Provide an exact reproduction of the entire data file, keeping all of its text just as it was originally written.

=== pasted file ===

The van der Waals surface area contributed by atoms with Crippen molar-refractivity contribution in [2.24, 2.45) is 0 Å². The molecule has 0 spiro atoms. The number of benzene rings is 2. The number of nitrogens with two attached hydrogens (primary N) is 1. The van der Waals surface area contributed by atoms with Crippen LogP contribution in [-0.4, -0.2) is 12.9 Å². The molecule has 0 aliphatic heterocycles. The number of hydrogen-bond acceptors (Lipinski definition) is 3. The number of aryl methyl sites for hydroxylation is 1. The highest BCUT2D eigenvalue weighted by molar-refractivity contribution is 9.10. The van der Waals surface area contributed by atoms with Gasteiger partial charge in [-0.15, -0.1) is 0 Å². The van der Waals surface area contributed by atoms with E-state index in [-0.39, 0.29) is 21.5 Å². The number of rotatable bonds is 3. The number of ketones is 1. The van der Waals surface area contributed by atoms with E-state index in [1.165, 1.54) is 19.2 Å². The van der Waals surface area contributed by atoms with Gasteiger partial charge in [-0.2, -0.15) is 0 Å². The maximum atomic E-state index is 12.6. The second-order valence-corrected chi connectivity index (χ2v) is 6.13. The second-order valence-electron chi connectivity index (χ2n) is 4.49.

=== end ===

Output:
The van der Waals surface area contributed by atoms with Crippen molar-refractivity contribution in [2.24, 2.45) is 0 Å². The molecule has 0 spiro atoms. The number of benzene rings is 2. The number of nitrogens with two attached hydrogens (primary N) is 1. The van der Waals surface area contributed by atoms with Crippen LogP contribution in [-0.4, -0.2) is 12.9 Å². The molecule has 0 aliphatic heterocycles. The number of hydrogen-bond acceptors (Lipinski definition) is 3. The number of aryl methyl sites for hydroxylation is 1. The highest BCUT2D eigenvalue weighted by molar-refractivity contribution is 9.10. The van der Waals surface area contributed by atoms with Gasteiger partial charge in [-0.15, -0.1) is 0 Å². The van der Waals surface area contributed by atoms with E-state index in [-0.39, 0.29) is 21.5 Å². The number of rotatable bonds is 3. The number of ketones is 1. The van der Waals surface area contributed by atoms with E-state index in [1.165, 1.54) is 19.2 Å². The van der Waals surface area contributed by atoms with Gasteiger partial charge in [-0.2, -0.15) is 0 Å². The maximum atomic E-state index is 12.6. The second-order valence-corrected chi connectivity index (χ2v) is 6.13. The second-order valence-electron chi connectivity index (χ2n) is 4.49.